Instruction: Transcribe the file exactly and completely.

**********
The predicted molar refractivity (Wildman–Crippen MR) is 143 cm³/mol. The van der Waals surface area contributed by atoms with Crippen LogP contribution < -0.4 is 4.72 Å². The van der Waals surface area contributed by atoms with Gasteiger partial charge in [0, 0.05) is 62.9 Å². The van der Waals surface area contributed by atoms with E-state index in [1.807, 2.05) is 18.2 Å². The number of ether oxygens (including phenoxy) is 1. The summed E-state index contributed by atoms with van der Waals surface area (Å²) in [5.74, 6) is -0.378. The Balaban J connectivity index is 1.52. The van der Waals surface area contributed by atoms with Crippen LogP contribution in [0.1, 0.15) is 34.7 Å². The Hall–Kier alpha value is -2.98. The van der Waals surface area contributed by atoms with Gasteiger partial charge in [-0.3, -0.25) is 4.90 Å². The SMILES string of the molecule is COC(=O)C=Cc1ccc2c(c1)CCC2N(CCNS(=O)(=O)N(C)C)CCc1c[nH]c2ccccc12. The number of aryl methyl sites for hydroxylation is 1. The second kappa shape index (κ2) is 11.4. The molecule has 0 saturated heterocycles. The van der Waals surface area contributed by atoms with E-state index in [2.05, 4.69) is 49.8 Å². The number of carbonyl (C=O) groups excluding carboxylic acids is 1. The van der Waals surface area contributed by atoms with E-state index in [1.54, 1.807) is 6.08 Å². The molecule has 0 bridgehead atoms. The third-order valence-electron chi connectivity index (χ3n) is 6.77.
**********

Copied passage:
The predicted molar refractivity (Wildman–Crippen MR) is 143 cm³/mol. The van der Waals surface area contributed by atoms with Crippen LogP contribution < -0.4 is 4.72 Å². The van der Waals surface area contributed by atoms with Gasteiger partial charge in [0, 0.05) is 62.9 Å². The van der Waals surface area contributed by atoms with E-state index in [1.807, 2.05) is 18.2 Å². The number of ether oxygens (including phenoxy) is 1. The summed E-state index contributed by atoms with van der Waals surface area (Å²) in [5.74, 6) is -0.378. The Balaban J connectivity index is 1.52. The van der Waals surface area contributed by atoms with Crippen LogP contribution in [0.1, 0.15) is 34.7 Å². The Hall–Kier alpha value is -2.98. The van der Waals surface area contributed by atoms with Gasteiger partial charge in [-0.3, -0.25) is 4.90 Å². The SMILES string of the molecule is COC(=O)C=Cc1ccc2c(c1)CCC2N(CCNS(=O)(=O)N(C)C)CCc1c[nH]c2ccccc12. The number of aryl methyl sites for hydroxylation is 1. The second kappa shape index (κ2) is 11.4. The molecule has 0 saturated heterocycles. The van der Waals surface area contributed by atoms with E-state index in [2.05, 4.69) is 49.8 Å². The number of carbonyl (C=O) groups excluding carboxylic acids is 1. The van der Waals surface area contributed by atoms with E-state index in [1.54, 1.807) is 6.08 Å². The molecule has 0 bridgehead atoms. The third-order valence-electron chi connectivity index (χ3n) is 6.77.